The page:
Landmarks and measurements

The reference points and lines used in the analysis are shown in the [Figure 1]a and b and [Table 1] provides a description of the landmarks used, while [Table 2] and [Table 3] give descriptions of the measurements undertaken and the relevant abbreviations. The methods of measurement used were a modification of those used by Lyberg et al., [20],[21] and have been widely used in other studies. [22],[23] Seventeen variables - including 12 linear distances, one angle, four-area measurements, and three ratios of area values were identified and calculated for each cephalometric radiograph on the basis of their clinical relevance in determining the patency of the nasopharyngeal, oropharyngeal, and hypopharyngeal airway space. The tongue was measured in the sagittal length (VT), height (H^VT), and a defined sagittal area (tongue area [TA]). The soft palate was also measured in length (pterygo-maxillare uvula [PM-U]), thickness (soft palate thickness), and a defined sagittal area (soft palate area [SPA]). The width of the upper-airway space was measured in the sagittal plane at four levels: The nasopharynx (PM-upper pharyngeal wall [UPW]), oropharynx (U-middle pharyngeal wall [MPW]), hypopharynx (vallecula-lower pharyngeal wall [V-LPW]), and the region of minimal airway space (PASmin). The position of the soft palate was represented by the angle (nasal line [NL]/PM-U) between its long axis (PM-U) and the NL. In addition, the oral area (OA), nasopharyngeal area (NOPA), and three ratios of area values were calculated for further analysis.
Figure 1: (a) Diagrammatic representation of the oronasopharynx (sagittal view) 1a Landmarks and reference lines used in the analysis of lateral cephalometric radiographs. (b) Area measurements used in the study

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Table 1: Landmarks used in cephalometric analysis

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Table 2: Description of linear measurements (mm) and angle measurement (degree) used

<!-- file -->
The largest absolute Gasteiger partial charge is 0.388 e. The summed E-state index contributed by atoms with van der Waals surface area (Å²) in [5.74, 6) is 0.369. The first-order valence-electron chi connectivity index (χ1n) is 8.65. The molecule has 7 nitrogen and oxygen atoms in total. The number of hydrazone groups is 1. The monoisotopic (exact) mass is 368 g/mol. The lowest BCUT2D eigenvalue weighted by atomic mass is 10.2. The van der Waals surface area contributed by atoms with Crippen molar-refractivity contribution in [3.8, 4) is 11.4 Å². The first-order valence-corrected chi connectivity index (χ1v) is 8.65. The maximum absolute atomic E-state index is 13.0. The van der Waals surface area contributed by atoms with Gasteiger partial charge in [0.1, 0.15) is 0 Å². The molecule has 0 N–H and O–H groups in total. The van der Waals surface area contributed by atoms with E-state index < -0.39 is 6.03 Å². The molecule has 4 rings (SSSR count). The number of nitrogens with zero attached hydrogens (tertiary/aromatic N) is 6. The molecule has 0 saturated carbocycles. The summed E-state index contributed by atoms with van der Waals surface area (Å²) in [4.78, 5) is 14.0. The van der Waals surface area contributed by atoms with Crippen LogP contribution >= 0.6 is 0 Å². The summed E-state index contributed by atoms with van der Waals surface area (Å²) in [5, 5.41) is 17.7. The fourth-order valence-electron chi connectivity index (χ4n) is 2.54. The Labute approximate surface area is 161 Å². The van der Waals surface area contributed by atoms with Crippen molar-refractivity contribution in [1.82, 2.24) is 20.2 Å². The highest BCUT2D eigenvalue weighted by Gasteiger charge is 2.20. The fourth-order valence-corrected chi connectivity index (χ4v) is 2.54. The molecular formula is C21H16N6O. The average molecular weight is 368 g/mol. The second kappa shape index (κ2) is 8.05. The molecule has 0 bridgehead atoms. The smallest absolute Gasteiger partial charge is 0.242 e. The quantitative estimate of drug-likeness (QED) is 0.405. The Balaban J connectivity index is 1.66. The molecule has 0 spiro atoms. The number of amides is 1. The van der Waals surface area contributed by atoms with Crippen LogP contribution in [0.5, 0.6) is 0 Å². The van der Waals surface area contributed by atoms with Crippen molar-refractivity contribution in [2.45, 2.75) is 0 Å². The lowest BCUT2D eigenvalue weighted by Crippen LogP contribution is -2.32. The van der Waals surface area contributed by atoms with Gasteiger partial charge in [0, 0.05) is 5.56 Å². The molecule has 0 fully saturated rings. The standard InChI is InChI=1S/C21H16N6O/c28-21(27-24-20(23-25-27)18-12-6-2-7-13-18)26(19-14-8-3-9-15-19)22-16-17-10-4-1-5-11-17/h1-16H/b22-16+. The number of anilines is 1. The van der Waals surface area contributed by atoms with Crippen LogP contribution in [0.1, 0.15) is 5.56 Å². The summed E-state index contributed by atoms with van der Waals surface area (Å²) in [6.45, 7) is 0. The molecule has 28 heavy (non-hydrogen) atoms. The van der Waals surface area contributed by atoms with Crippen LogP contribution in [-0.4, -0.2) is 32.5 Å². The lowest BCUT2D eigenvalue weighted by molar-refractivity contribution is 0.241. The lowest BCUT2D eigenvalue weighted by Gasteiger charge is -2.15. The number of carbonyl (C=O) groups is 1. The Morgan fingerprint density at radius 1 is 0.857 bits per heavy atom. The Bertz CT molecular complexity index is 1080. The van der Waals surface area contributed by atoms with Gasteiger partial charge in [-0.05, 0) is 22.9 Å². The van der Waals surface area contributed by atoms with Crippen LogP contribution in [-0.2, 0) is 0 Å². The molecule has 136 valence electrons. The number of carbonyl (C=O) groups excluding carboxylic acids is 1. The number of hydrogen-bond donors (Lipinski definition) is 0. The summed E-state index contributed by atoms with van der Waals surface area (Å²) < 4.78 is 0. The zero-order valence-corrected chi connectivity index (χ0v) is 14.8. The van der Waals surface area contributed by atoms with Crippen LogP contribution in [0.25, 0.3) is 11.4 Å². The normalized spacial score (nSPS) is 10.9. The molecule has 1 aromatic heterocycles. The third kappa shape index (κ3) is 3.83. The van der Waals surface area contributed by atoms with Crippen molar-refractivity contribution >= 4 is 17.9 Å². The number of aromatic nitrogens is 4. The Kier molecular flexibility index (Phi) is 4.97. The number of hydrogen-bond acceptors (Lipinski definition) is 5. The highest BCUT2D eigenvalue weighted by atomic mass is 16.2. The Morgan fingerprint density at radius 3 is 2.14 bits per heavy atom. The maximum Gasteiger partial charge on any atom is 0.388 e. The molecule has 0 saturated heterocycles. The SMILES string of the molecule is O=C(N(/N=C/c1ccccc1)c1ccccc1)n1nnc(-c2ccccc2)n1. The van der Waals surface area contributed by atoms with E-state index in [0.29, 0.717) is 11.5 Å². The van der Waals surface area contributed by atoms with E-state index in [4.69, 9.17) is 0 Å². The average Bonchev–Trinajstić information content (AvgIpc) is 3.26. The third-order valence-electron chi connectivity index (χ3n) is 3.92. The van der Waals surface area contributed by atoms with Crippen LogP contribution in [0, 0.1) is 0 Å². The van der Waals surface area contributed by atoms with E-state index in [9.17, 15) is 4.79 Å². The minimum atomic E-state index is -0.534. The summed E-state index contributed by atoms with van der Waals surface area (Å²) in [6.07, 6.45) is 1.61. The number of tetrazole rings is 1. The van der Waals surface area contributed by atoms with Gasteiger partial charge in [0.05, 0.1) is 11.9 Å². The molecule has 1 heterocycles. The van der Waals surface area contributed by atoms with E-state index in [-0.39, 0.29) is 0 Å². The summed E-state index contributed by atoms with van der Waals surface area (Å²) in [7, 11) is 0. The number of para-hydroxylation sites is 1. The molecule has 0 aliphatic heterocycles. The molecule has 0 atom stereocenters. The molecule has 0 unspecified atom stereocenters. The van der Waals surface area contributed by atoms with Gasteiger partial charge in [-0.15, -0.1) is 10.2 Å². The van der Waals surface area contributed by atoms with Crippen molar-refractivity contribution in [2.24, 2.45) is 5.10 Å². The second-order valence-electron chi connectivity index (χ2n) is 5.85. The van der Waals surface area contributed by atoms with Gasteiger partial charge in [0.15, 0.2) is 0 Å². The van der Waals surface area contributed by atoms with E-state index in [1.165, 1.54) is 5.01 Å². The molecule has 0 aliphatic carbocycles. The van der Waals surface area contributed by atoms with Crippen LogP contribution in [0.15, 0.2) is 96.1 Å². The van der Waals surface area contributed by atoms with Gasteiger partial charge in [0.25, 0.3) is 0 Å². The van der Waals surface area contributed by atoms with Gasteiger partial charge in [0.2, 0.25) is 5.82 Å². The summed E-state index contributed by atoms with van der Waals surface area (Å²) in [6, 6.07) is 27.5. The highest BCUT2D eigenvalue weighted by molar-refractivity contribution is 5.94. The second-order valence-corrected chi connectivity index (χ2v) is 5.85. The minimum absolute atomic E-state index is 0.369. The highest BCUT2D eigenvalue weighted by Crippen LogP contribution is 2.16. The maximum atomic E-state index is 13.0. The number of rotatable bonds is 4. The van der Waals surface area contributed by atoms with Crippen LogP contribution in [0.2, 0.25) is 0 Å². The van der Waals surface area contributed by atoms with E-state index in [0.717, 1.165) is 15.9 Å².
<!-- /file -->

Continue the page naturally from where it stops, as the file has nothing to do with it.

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Table 3: Description of area measurements (mm2) and ratios used

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All lateral cephalometric radiographs were scanned by an HP ScanJet 4C scanner (HP, Guangzhou, China). The image was visualized on a 1280 × 1024 noninterlaced monitor. The landmarks were digitized, and the Frankfort plane was used as the horizontal plane during the measurements. Linear, angular, area, and ratio variables were measured and analyzed by computer software designed for that purpose. [33] The digitization and measurements were performed by the same investigator.

The magnification factor was taken into account for each cephalometric radiograph. The computer used in this study was an IBM compatible 486/66 D2 CPU-based personal computer with 16 MB RAM.

Reliability and error analysis

A random sample of 30 scanned cephalometric tracings were selected and digitized. The measurements were completed twice on two separate occasions, 4 weeks apart, by the same investigator. The mean value of the variables measured on each of the two occasions was compared using paired t-test to detect any systematic error in measurements made.


Cephalometric variables for male and female subjects were compared using the Student's t-test and P value less than 5% was considered as significant. The statistical package used was the Statistical Package for Social Science (Windows version 6.0; SPSS Inc., Chicago, US).